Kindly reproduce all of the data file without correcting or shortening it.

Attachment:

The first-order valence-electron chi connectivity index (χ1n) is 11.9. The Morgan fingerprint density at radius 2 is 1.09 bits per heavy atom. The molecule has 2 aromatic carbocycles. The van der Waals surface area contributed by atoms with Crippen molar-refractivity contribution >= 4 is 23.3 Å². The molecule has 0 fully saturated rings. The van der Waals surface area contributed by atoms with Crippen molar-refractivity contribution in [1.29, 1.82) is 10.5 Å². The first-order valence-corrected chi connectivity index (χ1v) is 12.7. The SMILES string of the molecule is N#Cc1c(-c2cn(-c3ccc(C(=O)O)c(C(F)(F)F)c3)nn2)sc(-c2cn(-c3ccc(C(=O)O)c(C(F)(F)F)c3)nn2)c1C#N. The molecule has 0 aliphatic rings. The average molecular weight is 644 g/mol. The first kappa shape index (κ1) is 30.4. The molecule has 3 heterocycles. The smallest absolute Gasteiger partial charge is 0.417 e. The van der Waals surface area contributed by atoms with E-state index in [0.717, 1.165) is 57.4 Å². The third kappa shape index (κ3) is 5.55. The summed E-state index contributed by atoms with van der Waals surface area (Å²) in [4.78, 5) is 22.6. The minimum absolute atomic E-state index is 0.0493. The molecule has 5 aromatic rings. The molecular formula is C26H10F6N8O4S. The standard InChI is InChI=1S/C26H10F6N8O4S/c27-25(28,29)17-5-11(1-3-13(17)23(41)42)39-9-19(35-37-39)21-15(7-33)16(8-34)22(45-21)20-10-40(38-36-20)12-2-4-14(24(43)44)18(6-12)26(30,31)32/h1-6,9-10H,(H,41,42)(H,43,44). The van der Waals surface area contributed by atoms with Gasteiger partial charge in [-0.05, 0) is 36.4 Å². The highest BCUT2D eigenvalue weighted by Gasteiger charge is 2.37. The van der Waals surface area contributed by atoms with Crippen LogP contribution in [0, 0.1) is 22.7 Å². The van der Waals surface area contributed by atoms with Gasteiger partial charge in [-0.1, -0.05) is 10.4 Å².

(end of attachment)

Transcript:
The first-order valence-electron chi connectivity index (χ1n) is 11.9. The Morgan fingerprint density at radius 2 is 1.09 bits per heavy atom. The molecule has 2 aromatic carbocycles. The van der Waals surface area contributed by atoms with Crippen molar-refractivity contribution >= 4 is 23.3 Å². The molecule has 0 fully saturated rings. The van der Waals surface area contributed by atoms with Crippen molar-refractivity contribution in [1.29, 1.82) is 10.5 Å². The first-order valence-corrected chi connectivity index (χ1v) is 12.7. The SMILES string of the molecule is N#Cc1c(-c2cn(-c3ccc(C(=O)O)c(C(F)(F)F)c3)nn2)sc(-c2cn(-c3ccc(C(=O)O)c(C(F)(F)F)c3)nn2)c1C#N. The molecule has 0 aliphatic rings. The average molecular weight is 644 g/mol. The first kappa shape index (κ1) is 30.4. The molecule has 3 heterocycles. The smallest absolute Gasteiger partial charge is 0.417 e. The van der Waals surface area contributed by atoms with E-state index in [0.717, 1.165) is 57.4 Å². The third kappa shape index (κ3) is 5.55. The summed E-state index contributed by atoms with van der Waals surface area (Å²) in [4.78, 5) is 22.6. The minimum absolute atomic E-state index is 0.0493. The molecule has 5 aromatic rings. The molecular formula is C26H10F6N8O4S. The standard InChI is InChI=1S/C26H10F6N8O4S/c27-25(28,29)17-5-11(1-3-13(17)23(41)42)39-9-19(35-37-39)21-15(7-33)16(8-34)22(45-21)20-10-40(38-36-20)12-2-4-14(24(43)44)18(6-12)26(30,31)32/h1-6,9-10H,(H,41,42)(H,43,44). The van der Waals surface area contributed by atoms with Gasteiger partial charge in [-0.05, 0) is 36.4 Å². The highest BCUT2D eigenvalue weighted by Gasteiger charge is 2.37. The van der Waals surface area contributed by atoms with Crippen LogP contribution in [0, 0.1) is 22.7 Å². The van der Waals surface area contributed by atoms with Gasteiger partial charge in [-0.1, -0.05) is 10.4 Å².